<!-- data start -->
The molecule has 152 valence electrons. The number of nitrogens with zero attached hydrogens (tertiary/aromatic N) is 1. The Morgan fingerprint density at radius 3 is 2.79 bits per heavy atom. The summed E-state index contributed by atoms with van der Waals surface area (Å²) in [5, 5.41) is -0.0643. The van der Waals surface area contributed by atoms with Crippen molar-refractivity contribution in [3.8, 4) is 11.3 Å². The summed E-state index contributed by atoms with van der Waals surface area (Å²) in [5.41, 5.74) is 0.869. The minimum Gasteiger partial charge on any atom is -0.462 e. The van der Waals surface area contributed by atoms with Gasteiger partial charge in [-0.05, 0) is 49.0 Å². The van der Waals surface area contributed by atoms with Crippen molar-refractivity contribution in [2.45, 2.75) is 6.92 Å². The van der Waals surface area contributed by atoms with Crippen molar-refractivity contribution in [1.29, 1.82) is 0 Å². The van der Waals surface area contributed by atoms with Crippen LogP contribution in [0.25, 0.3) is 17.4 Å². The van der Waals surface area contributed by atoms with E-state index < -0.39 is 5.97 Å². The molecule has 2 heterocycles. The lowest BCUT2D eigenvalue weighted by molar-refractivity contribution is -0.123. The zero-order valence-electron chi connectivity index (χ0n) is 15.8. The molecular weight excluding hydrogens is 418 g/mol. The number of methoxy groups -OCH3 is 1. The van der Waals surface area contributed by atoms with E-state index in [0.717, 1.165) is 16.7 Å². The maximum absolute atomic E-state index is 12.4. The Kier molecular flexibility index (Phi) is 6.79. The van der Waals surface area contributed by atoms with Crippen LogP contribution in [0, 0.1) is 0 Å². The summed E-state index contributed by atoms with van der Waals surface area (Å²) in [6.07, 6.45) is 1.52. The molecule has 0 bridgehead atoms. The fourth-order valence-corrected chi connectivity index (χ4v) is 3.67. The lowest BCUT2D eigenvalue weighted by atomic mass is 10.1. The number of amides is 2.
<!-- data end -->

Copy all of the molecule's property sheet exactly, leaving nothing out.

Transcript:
The molecule has 152 valence electrons. The number of nitrogens with zero attached hydrogens (tertiary/aromatic N) is 1. The Morgan fingerprint density at radius 3 is 2.79 bits per heavy atom. The summed E-state index contributed by atoms with van der Waals surface area (Å²) in [5, 5.41) is -0.0643. The van der Waals surface area contributed by atoms with Crippen molar-refractivity contribution in [3.8, 4) is 11.3 Å². The summed E-state index contributed by atoms with van der Waals surface area (Å²) in [5.41, 5.74) is 0.869. The minimum Gasteiger partial charge on any atom is -0.462 e. The van der Waals surface area contributed by atoms with Gasteiger partial charge in [-0.05, 0) is 49.0 Å². The van der Waals surface area contributed by atoms with Crippen molar-refractivity contribution in [2.45, 2.75) is 6.92 Å². The van der Waals surface area contributed by atoms with Crippen molar-refractivity contribution in [1.29, 1.82) is 0 Å². The van der Waals surface area contributed by atoms with Crippen LogP contribution in [0.25, 0.3) is 17.4 Å². The van der Waals surface area contributed by atoms with E-state index < -0.39 is 5.97 Å². The molecule has 2 heterocycles. The lowest BCUT2D eigenvalue weighted by molar-refractivity contribution is -0.123. The zero-order valence-electron chi connectivity index (χ0n) is 15.8. The molecular weight excluding hydrogens is 418 g/mol. The number of methoxy groups -OCH3 is 1. The van der Waals surface area contributed by atoms with E-state index in [0.717, 1.165) is 16.7 Å². The maximum absolute atomic E-state index is 12.4. The Kier molecular flexibility index (Phi) is 6.79. The van der Waals surface area contributed by atoms with Crippen LogP contribution in [0, 0.1) is 0 Å². The summed E-state index contributed by atoms with van der Waals surface area (Å²) in [6.07, 6.45) is 1.52. The molecule has 0 bridgehead atoms. The fourth-order valence-corrected chi connectivity index (χ4v) is 3.67. The lowest BCUT2D eigenvalue weighted by atomic mass is 10.1. The number of amides is 2.